Fewer arrests would ease the strain on our over-burdened probation service post-Covid
The last decade has been tumultuous for probation in England and Wales. A service that had operated well for more than a century was torn into fragments in a disastrous part-privatisation.
Performance declined sharply and public confidence ebbed away as high-profile failings and parliamentary inquiries made the headlines. Companies went bust. Demoralised staff watched on as systems were scrapped and maps redrawn. And then came the pandemic.
As the country went into lockdown in March last year, this was a service already under tremendous strain. About a quarter of a million people were under probation supervision, and a research bulletin published that month by Her Majesty’s Inspectorate of Probation revealed that less than half of staff believed they had manageable caseloads. A lack of suitable accommodation meant that one in six men, and one in five women, were leaving prison with nowhere to live.
These challenges grew more acute as the realities of the pandemic became clear. Additional funding was found for emergency accommodation, but face-to-face monitoring was pared back to comply with government social distancing guidelines. Supervision over the phone became the norm and support services that probation relies upon, such as mental health and drug and alcohol provision, were reduced. Unpaid work and attendance at courses dropped dramatically.
Many children under supervision had no education or training. Doorstep visits, emails and phone calls replaced face-to-face meetings, while children without access to the internet found it particularly difficult to receive regular contact.
All these changes, and the backlog of cases that has grown as a result, have heaped more pressure on staff who are about to see their working practices alter once again. The failed Transforming Rehabilitation experiment introduced in 2014, which split probation in two and placed much of the work under the responsibility of private companies, has been scrapped. In its place comes a reunified model to be delivered by the public sector.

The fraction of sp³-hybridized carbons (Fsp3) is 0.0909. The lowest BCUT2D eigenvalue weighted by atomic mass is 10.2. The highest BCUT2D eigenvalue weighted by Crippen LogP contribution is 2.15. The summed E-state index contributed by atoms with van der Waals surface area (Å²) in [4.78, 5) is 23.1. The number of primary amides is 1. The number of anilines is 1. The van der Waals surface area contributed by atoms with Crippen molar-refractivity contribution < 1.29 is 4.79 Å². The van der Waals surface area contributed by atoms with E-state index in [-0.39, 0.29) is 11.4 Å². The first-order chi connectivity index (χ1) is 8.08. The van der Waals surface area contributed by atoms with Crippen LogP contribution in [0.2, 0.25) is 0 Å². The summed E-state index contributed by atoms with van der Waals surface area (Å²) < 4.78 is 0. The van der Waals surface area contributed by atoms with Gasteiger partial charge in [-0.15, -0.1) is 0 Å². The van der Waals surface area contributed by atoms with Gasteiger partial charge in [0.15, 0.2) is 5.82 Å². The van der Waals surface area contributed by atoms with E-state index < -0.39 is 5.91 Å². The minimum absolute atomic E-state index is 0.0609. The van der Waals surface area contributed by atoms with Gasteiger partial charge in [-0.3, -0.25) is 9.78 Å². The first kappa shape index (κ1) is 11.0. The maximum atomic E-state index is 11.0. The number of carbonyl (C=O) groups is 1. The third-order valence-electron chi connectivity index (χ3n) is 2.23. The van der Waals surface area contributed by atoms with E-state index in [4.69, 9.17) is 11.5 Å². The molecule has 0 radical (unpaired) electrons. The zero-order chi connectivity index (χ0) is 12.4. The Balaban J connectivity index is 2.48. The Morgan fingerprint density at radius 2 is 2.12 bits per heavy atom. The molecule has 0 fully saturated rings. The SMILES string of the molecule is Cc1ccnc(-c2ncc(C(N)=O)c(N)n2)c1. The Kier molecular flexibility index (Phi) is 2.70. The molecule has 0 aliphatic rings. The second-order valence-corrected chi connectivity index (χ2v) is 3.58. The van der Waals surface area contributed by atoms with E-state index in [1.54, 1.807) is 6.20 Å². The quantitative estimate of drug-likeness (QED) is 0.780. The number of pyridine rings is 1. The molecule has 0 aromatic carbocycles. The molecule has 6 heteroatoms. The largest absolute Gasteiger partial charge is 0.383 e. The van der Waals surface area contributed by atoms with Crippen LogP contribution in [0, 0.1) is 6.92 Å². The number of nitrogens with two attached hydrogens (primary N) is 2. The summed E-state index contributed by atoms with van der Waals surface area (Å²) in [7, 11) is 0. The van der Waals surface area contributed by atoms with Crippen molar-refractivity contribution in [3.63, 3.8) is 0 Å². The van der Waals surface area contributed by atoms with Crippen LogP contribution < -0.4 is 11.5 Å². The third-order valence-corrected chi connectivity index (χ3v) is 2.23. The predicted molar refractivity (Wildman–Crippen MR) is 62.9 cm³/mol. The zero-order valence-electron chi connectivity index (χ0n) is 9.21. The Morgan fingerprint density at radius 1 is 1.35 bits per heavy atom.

Children without access to the internet found it particularly difficult to receive regular contact
The Howard League opposed Transforming Rehabilitation from the start and campaigned for the reunification of probation. The new model is undoubtedly a step forward although, as it will be delivered through Her Majesty’s Prison and Probation Service, the charity remains concerned that it will not give probation the independence it needs from Whitehall bureaucracy. These arrangements will become increasingly important if, as seems likely, the service is asked to supervise more people. The government’s plans to recruit more police officers and inflate sentencing, twinned with the impact of lockdown on relationships and employment, will only add to the strain.
Prevention is always better than cure, and so the focus now must be on taking measures that stop people being swept into the criminal justice system in the first place. We can reduce crime and ease the burden on probation – as well as prisons – if we divert people with difficulties to services that can help them, rather than arresting them and bringing them into a system that is overstretched.
This is why, throughout the pandemic, the Howard League has continued to work with police forces to reduce arrests of women and children. By promoting good practice and encouraging officers to use their professional discretion, we have helped reduce arrests of children by more than 70 per cent over the last decade, giving hundreds of thousands of boys and girls a brighter future. We are trying to match this success with women and hope this will provide a template for doing the same for men.
This is the innovation we need to see to help a reunified probation service meet the challenges ahead.
Frances Crook is chief executive of the Howard League for Penal Reform